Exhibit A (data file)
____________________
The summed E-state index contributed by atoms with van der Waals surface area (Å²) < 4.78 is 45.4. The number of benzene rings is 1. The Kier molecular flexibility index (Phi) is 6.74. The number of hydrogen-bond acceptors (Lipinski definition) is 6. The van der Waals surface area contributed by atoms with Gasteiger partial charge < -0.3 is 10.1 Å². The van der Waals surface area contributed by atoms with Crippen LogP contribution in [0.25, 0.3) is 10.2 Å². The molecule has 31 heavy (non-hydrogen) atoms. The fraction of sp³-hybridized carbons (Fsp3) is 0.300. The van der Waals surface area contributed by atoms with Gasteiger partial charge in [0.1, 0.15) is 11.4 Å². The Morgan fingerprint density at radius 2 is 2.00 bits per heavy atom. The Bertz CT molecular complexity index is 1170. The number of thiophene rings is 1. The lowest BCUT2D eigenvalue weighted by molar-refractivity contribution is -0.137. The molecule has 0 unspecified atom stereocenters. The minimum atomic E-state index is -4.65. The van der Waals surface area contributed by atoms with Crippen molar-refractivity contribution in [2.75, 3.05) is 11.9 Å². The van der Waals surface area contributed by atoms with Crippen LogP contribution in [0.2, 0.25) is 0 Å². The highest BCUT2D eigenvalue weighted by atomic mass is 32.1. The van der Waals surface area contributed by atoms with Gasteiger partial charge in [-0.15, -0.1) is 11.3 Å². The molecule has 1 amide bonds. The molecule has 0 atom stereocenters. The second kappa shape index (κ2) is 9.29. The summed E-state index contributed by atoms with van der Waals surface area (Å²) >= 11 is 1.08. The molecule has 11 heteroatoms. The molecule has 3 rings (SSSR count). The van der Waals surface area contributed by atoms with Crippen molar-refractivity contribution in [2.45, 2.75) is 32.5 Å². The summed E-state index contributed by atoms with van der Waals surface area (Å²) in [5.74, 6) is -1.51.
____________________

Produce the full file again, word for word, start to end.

The summed E-state index contributed by atoms with van der Waals surface area (Å²) < 4.78 is 45.4. The number of benzene rings is 1. The Kier molecular flexibility index (Phi) is 6.74. The number of hydrogen-bond acceptors (Lipinski definition) is 6. The van der Waals surface area contributed by atoms with Gasteiger partial charge < -0.3 is 10.1 Å². The van der Waals surface area contributed by atoms with Crippen LogP contribution in [0.25, 0.3) is 10.2 Å². The molecule has 31 heavy (non-hydrogen) atoms. The fraction of sp³-hybridized carbons (Fsp3) is 0.300. The van der Waals surface area contributed by atoms with Gasteiger partial charge in [0.1, 0.15) is 11.4 Å². The Morgan fingerprint density at radius 2 is 2.00 bits per heavy atom. The Bertz CT molecular complexity index is 1170. The number of thiophene rings is 1. The lowest BCUT2D eigenvalue weighted by molar-refractivity contribution is -0.137. The molecule has 0 unspecified atom stereocenters. The minimum atomic E-state index is -4.65. The van der Waals surface area contributed by atoms with Crippen molar-refractivity contribution in [2.75, 3.05) is 11.9 Å². The van der Waals surface area contributed by atoms with Crippen LogP contribution in [0.2, 0.25) is 0 Å². The highest BCUT2D eigenvalue weighted by atomic mass is 32.1. The van der Waals surface area contributed by atoms with Gasteiger partial charge in [-0.15, -0.1) is 11.3 Å². The molecule has 1 amide bonds. The molecule has 0 atom stereocenters. The second kappa shape index (κ2) is 9.29. The summed E-state index contributed by atoms with van der Waals surface area (Å²) >= 11 is 1.08. The molecule has 11 heteroatoms. The molecule has 3 rings (SSSR count). The van der Waals surface area contributed by atoms with Crippen molar-refractivity contribution in [2.45, 2.75) is 32.5 Å². The summed E-state index contributed by atoms with van der Waals surface area (Å²) in [5.74, 6) is -1.51.